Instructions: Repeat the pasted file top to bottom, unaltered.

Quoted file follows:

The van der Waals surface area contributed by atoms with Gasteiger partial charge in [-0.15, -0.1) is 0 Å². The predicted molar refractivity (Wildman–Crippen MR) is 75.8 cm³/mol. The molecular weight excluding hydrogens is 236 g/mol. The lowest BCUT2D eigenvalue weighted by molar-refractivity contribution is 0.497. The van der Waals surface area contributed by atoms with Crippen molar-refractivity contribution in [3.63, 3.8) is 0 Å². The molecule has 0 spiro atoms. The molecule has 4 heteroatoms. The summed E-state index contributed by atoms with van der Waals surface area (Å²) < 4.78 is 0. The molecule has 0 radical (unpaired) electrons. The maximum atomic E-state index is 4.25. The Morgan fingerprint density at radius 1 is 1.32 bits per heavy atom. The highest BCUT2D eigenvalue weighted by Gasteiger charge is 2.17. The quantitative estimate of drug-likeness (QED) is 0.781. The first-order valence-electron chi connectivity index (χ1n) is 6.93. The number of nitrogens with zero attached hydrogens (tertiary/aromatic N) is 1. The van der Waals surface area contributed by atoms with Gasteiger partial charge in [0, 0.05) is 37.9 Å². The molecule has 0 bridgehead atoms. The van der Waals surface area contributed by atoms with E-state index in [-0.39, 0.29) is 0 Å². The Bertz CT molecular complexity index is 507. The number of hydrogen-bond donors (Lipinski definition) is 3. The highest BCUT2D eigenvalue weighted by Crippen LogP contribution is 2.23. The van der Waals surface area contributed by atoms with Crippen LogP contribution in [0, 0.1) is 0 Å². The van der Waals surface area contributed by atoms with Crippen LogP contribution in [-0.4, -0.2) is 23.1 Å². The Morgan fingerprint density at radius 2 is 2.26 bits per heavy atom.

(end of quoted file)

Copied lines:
The van der Waals surface area contributed by atoms with Gasteiger partial charge in [-0.15, -0.1) is 0 Å². The predicted molar refractivity (Wildman–Crippen MR) is 75.8 cm³/mol. The molecular weight excluding hydrogens is 236 g/mol. The lowest BCUT2D eigenvalue weighted by molar-refractivity contribution is 0.497. The van der Waals surface area contributed by atoms with Crippen molar-refractivity contribution in [3.63, 3.8) is 0 Å². The molecule has 0 spiro atoms. The molecule has 4 heteroatoms. The summed E-state index contributed by atoms with van der Waals surface area (Å²) < 4.78 is 0. The molecule has 0 radical (unpaired) electrons. The maximum atomic E-state index is 4.25. The Morgan fingerprint density at radius 1 is 1.32 bits per heavy atom. The highest BCUT2D eigenvalue weighted by Gasteiger charge is 2.17. The quantitative estimate of drug-likeness (QED) is 0.781. The first-order valence-electron chi connectivity index (χ1n) is 6.93. The number of nitrogens with zero attached hydrogens (tertiary/aromatic N) is 1. The van der Waals surface area contributed by atoms with Gasteiger partial charge in [0, 0.05) is 37.9 Å². The molecule has 0 bridgehead atoms. The van der Waals surface area contributed by atoms with E-state index in [-0.39, 0.29) is 0 Å². The Bertz CT molecular complexity index is 507. The number of hydrogen-bond donors (Lipinski definition) is 3. The highest BCUT2D eigenvalue weighted by Crippen LogP contribution is 2.23. The van der Waals surface area contributed by atoms with Crippen LogP contribution in [0, 0.1) is 0 Å². The van der Waals surface area contributed by atoms with Crippen LogP contribution in [-0.4, -0.2) is 23.1 Å². The Morgan fingerprint density at radius 2 is 2.26 bits per heavy atom.